Reflections on Friendship

Link to Service

Our Gospel reading today includes some important wisdom that Jesus sought to share with his disciples about what it means to embrace another in true friendship.   He says, “As the Father has loved me, so I have loved you; abide in my love… love one another as I have loved you. 15:13 No one has greater love than this, to lay down one’s life for one’s friends.”  He is  speaking both about the  witness of his own life, of his willingness to risk everything for the sake of his friends and about the legacy of true discipleship that he hoped to encourage in them.   In our own lives, we are truly fortunate if we have a few precious friends, aren’t we?  And while we hope to never be put in a situation in which we have to risk everything, we are often willing to make sacrifices to help others whom we love.  Let us pray, 

It was about a year ago that the Surgeon General of the US released an advisory report entitled, “Our Epidemic of Loneliness and Isolation,”  in which he described the real epidemic of loneliness in the United States and its effects on people’s health and wellbeing.  He shared that lacking social  connections can increase the risk for premature death to levels comparable to smoking 15 cigarettes a day. Even before the COVID-19 pandemic, about half of U.S. adults reported experiencing measurable levels of loneliness. The report  warned that the physical consequences of poor connection can be devastating, including  increased risk of heart disease; stroke; and of developing dementia for older adults.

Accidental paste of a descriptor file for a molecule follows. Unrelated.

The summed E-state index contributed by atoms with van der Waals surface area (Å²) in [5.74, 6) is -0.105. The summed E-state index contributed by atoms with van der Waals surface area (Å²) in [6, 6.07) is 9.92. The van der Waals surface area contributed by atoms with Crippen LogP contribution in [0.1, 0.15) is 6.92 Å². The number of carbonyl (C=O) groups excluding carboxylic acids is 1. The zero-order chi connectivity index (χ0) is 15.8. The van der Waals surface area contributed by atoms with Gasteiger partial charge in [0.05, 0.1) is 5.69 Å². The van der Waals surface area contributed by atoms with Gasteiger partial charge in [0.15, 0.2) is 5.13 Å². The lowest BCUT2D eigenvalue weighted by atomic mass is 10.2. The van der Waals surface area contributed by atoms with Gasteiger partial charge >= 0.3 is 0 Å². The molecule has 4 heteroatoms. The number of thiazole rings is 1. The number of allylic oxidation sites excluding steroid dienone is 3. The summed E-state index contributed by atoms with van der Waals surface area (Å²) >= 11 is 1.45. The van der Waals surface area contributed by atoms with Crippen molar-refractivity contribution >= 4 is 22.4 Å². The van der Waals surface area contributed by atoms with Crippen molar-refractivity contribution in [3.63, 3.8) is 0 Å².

“It’s hard to put a price tag, if you will, on the amount of human suffering that people are experiencing right now,” Surgeon General Dr. Vivek Murthy said in an interview. “In the last few decades, we’ve just lived through a dramatic pace of change. We move more, we change jobs more often, we are living with technology that has profoundly changed how we interact with each other and how we talk to each other.”